Archive for October, 2008

Today marks the 150th birthday of Theodore Roosevelt.  Considered one of our greatest presidents, it’s not for nothing that he’s on Mount Rushmore and still widely admired around the world.  He packed a lot of living into his sixty years.  An avid outdoorsman and naturalist, you can add cowboy, cattle rancher, sheriff, big-game hunter, war hero, conservationist, author, explorer, reformer, and Progressive — to name a few — to his list of jobs and accomplishments.  He’s known as the “Rough Rider” or the “Trustbuster,” but don’t call him “Teddy” — he didn’t like the name.

We celebrate Roosevelt here at FHS because of his importance to many areas of forest and conservation history.  He first published as a naturalist while still in college; most of his publications in the field still hold up well.  He was a co-founder of the Boone and Crockett Club, which fought to protect big-game habitats beginning in the 1890s.  While governor of New York (1898-1900), he pushed for scientific forest management of the Adirondack Forest Preserve and “also stressed the need for more qualified game wardens and enforcement of game laws, the importance of controlling forest fires, and, true to his ornithological interests, protection of song birds in the state.”*  And as U.S. president (1901-09), he built a solid foundation for the conservation and preservation of natural resources, adding millions of acres to the National Forest System, and establishing or expanding numerous national parks and monuments.  He also created the wildlife refuge system.  In sum, Theodore Roosevelt’s significance in American conservation history cannot be overstated.

Sketch of Theodore Roosevelt, by Rudy Wendelin

This sketch by Rudy Wendelin is from the FHS U.S. Forest Service History collection.

Celebrations will take place today at six different national parks or national historic sites that bear Roosevelt’s name or likeness: his birthplace in Manhattan; his home on Long Island, Sagamore Hill; the site of his inauguration in Buffalo, N.Y.; Theodore Roosevelt National Park in the Badlands of North Dakota, where he had his cattle ranch; Mt. Rushmore in South Dakota; and Theodore Roosevelt Island in Washington, D.C.  The National Park Service will be commemorating his life and accomplishments throughout the coming year at these sites as well as at the parks and the eighteen national monuments he created.  Celebrations will also be held at units of the U.S. Fish and Wildlife Service and the U.S. Forest Service, founded by Roosevelt in 1903 and 1905 respectively.width="134"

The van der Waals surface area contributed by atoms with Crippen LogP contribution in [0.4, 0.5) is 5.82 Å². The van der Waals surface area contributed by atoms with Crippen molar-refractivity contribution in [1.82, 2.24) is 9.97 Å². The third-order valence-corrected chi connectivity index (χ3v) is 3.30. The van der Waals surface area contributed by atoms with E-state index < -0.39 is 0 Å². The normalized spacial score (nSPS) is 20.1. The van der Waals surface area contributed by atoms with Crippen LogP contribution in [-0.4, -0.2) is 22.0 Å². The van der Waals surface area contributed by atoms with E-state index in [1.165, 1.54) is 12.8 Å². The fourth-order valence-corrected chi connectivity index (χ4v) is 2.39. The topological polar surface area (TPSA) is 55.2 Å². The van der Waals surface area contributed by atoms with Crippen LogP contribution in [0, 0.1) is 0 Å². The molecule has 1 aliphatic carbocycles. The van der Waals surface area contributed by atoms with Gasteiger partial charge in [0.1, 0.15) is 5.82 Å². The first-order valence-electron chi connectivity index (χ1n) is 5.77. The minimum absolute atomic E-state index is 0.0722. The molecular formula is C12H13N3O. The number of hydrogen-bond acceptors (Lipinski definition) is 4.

In the upcoming issue of Forest History Today, the Biographical Portrait column examines Roosevelt’s place in forest and conservation history.  You can also learn a bit about his thinking on conservation policies by reading another article on TR from a past issue of FHT featured in a previous posting.  (Yes, he’s THAT important!)

* Brown, David P. “The Conservationist: T. Roosevelt/Pataki Article.” http://www.trthegreatnewyorker.com/Naturalist/nc-c.htm

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Six brand new photo galleries featuring more than 160 historic photos documenting various aspects of river log drives were added to our website today.  River drives were a standard way of moving large amounts of cut timber to sawmills during the late 19th and early 20th centuries, prior to the expansion and adoption of railroads and trucks for log transport.  Images of the men known as “river pigs” who worked on these drives, laboring to keep the rivers clear and the logs moving down the middle of the channel, are found in the Drivers gallery.

Other galleries contain images of Log Driver Equipment, Logs in the River, Splash Dams, and Wanigans.  (Wanigans were the floating cookhouses and supply rafts that moved downriver with the log drivers, keeping them fed and supplied with any needed items.)  Also included is a gallery of Log Jam photos, showing one of the many hazards of working a log drive.  While attempting to break large jams in the river, drivers risked falling, being crushed by logs, and drowning.